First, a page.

Additionally, if you’re still house-training your Beagle, you definitely don’t want to give her the freedom to use the potty wherever she pleases.
With the intactness of your home in mind, a good area to set your Beagle up to hang out in is a closed-off area such as a laundry room, bathroom, or gated-off hall.
Within this area, you want to ensure your dog has water, toys, and other things she enjoys that will make her comfortable. Toys should be interesting and interactive. If the toy requires a human presence to be fun, that toy will likely be ignored while your dog tries to dig her way to escape.
Another closed area to leave your pup is inside her crate. As mentioned before, crates can offer a sense of security to your Beagle, especially if you’ve spent time training your pup to be as comfortable as possible inside her crate.
A blanket tossed over most of the crate can make your Beagle feel like she’s in a warm cave and can help lessen anxiety, but this isn’t always the case. Some dogs may end up disliking their crate if they are left alone in it for too long, so know how long your pup can stand to be inside the crate before leaving her alone. Puppies can be crated for as long as their bladders hold.
To keep your Beagle occupied, consider purchasing a KONG dog toy or another chewable toy that can redirect her attention for a long period of time. Consider giving your pup a piece of clothing you’re not concerned about ruining. Make sure it has your scent on it to make your pup feel less alone.
Dogs are creatures of habit and will sometimes start becoming anxious before you’ve even left the house because they recognize the signs of your getting ready. On days you don’t have to leave the house, practice your leaving routine to get your dog used to the idea that you won’t always leave. Once your pup realizes that your putting on your shoes isn’t really a big deal, she’ll be less anxious overall every time you do so, making her less anxious during moments when you have to leave her alone.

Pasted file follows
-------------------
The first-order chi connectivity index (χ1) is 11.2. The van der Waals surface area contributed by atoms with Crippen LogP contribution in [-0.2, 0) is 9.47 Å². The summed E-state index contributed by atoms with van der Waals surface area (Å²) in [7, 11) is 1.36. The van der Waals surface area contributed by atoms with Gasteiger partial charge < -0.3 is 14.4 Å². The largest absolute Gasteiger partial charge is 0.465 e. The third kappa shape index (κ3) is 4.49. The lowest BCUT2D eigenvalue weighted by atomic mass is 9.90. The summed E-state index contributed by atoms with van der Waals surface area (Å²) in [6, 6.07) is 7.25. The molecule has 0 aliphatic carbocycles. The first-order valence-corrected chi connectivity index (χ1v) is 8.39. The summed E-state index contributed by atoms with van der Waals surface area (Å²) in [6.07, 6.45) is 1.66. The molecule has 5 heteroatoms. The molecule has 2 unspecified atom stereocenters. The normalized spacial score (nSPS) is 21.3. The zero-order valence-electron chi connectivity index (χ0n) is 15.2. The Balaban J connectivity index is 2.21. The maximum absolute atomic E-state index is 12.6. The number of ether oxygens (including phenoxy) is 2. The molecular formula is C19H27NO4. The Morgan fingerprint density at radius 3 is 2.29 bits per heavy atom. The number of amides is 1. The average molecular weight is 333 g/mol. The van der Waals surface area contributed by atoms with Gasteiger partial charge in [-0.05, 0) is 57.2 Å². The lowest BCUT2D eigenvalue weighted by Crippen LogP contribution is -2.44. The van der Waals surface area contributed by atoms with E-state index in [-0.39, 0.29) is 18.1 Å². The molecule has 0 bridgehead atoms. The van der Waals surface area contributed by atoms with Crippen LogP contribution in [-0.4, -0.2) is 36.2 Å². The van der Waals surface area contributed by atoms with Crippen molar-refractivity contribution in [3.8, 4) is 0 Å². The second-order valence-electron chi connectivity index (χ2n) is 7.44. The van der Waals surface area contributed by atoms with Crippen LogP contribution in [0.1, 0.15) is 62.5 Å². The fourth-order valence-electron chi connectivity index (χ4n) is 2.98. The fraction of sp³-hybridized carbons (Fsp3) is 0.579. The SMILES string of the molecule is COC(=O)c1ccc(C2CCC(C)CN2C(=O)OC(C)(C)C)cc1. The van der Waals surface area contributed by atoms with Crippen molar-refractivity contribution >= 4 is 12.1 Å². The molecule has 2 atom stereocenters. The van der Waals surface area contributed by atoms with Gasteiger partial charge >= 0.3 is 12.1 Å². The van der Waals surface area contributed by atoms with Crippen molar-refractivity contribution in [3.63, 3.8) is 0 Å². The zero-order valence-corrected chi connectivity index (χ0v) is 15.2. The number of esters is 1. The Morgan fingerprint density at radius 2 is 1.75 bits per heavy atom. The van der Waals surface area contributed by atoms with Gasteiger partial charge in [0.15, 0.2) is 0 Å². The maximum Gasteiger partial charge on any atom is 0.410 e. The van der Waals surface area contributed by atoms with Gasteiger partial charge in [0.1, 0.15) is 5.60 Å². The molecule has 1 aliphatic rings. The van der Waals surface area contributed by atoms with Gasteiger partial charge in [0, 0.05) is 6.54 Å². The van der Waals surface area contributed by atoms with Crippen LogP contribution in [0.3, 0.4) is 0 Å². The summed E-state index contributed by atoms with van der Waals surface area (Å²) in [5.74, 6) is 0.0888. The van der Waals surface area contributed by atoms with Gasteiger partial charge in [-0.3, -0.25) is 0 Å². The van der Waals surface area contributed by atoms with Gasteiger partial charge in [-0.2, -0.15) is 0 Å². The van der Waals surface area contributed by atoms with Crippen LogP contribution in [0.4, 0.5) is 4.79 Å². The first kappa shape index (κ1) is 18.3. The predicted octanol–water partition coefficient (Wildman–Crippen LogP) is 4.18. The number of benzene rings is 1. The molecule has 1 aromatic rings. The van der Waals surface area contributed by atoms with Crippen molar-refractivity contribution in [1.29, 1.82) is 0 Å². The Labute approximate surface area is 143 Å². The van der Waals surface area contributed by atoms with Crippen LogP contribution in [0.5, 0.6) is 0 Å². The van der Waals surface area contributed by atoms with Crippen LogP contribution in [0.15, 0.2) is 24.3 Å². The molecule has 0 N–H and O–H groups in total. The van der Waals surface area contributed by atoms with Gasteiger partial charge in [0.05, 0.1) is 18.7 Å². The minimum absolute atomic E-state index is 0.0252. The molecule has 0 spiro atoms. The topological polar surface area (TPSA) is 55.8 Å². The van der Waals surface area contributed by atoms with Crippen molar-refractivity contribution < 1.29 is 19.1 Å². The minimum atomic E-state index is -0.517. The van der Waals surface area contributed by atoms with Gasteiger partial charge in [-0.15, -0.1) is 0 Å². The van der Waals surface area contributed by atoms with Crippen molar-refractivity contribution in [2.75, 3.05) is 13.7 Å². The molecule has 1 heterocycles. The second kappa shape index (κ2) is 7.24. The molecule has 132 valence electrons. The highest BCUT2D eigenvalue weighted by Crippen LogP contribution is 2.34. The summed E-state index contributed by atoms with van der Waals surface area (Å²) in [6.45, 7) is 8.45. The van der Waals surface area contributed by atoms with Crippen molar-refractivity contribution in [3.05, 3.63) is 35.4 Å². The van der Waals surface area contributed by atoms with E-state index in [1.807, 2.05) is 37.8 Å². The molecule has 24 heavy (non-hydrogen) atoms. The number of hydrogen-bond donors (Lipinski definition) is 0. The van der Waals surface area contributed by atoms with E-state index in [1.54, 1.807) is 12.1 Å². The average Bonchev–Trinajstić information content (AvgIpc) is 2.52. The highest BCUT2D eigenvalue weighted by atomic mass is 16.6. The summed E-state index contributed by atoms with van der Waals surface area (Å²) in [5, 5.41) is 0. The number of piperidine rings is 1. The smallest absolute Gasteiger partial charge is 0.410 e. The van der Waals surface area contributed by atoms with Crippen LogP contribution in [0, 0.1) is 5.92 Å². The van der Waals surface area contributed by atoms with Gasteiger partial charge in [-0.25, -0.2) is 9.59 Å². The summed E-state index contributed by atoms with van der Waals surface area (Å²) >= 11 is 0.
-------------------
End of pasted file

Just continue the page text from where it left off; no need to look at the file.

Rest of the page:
Along those same lines, when you leave and return home, don’t make a big deal of greeting or saying goodbye to your dog. Doing so makes the act of your leaving and returning a big deal in your dog’s mind when it should be an event that stimulates neither pleasure nor worry for your dog.
Overall, a good way to deal with separation anxiety is to just teach your pup to be alone, which won’t be easy but will definitely save you and your Beagle long-term stress.
Similar to how I’ve outlined crate training, you want to have small blocks of time during which you leave your Beagle alone in part of your home while you are still home. Start with a few minutes at first, such as just going to the bathroom, and then work your way up to longer amounts of time leaving your dog alone: a 15-minute shower, 30-minute nap, 45-minute workout.
Build up your Beagle’s tolerance to being alone, slowly, since pushing the limits of how long your pup can be alone can be counterproductive. Keep your ears open, and stay aware of if your dog is whining or panicking while alone during this training.
Beagles are small and fast, which helps them track down and catch small game, but these traits also make it easy for them to escape unwary owners. The Beagle has been bred to listen to his nose, which tells him a lot of things about the world.
Beagles will often run away if they catch the scent of other dogs because Beagles want to hunt with other dogs. A Beagle will also just run away so he can explore the world without his owner pulling him away from a particularly interesting smell.
Don’t feel betrayed by your Beagle, though. He isn’t necessarily running away from you or from home but rather running toward something he really wants to investigate. Even though Beagles do have these strong urges to smell and track and run, you can still combat these urges to prevent your Beagle from running away.
To prevent running away at home, you can make sure your dog’s outside area is secure. Just like with separation anxiety, if your dog is digging to escape, you can place large rocks or cement blocks around the bottom of the fence or dig down and place chicken wire at the base of the gate.
Another way Beagles may escape is by jumping over fences. Now, this one is unlikely to happen unless you’ve got some unwisely-placed furniture or storage in your backyard, but don’t relax just because you think your Beagle won’t utilize these escape tools. Beagles are great jumpers, and while they may be cautious and unsure of themselves at first, they will gain confidence to jump over higher and higher areas.
You can also monitor your Beagle and limit the amount of time he spends outside overall. Beagles are smart, so they may hide their escape activities for when they’re alone, leaving their owners none-the-wiser about how their pup escaped.
For when you’re outside, the most important thing to remember is not to unleash your dog. Keeping your Beagle on a leash trains him to stay close to you and not to roam far, an important method of training to help your Beagle control his urges and need to sniff. In fact, some trainers recommend leash training your Beagle for the first year—meaning when you’re walking your pup, no matter how good he’s been or how much he really wants to play with the neighborhood dogs, your Beagle should NOT be let off his leash. He may play for a few minutes but will eventually run away.